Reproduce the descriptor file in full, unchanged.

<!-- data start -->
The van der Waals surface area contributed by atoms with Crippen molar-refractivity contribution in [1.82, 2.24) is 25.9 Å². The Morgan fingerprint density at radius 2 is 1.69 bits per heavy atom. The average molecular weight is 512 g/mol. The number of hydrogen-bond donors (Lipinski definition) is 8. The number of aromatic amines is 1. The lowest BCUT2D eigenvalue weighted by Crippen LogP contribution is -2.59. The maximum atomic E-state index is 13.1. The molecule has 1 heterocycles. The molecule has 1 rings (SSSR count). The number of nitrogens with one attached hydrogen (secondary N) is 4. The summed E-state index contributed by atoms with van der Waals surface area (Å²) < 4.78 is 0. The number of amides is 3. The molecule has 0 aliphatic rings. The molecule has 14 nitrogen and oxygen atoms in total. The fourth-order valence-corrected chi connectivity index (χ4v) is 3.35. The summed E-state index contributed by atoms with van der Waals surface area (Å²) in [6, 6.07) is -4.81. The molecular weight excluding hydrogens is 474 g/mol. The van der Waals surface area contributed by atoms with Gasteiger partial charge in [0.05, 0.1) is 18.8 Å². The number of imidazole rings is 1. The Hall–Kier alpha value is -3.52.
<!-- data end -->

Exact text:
The van der Waals surface area contributed by atoms with Crippen molar-refractivity contribution in [1.82, 2.24) is 25.9 Å². The Morgan fingerprint density at radius 2 is 1.69 bits per heavy atom. The average molecular weight is 512 g/mol. The number of hydrogen-bond donors (Lipinski definition) is 8. The number of aromatic amines is 1. The lowest BCUT2D eigenvalue weighted by Crippen LogP contribution is -2.59. The maximum atomic E-state index is 13.1. The molecule has 1 heterocycles. The molecule has 1 rings (SSSR count). The number of nitrogens with one attached hydrogen (secondary N) is 4. The summed E-state index contributed by atoms with van der Waals surface area (Å²) < 4.78 is 0. The number of amides is 3. The molecule has 0 aliphatic rings. The molecule has 14 nitrogen and oxygen atoms in total. The fourth-order valence-corrected chi connectivity index (χ4v) is 3.35. The summed E-state index contributed by atoms with van der Waals surface area (Å²) in [6, 6.07) is -4.81. The molecular weight excluding hydrogens is 474 g/mol. The van der Waals surface area contributed by atoms with Gasteiger partial charge in [0.05, 0.1) is 18.8 Å². The number of imidazole rings is 1. The Hall–Kier alpha value is -3.52.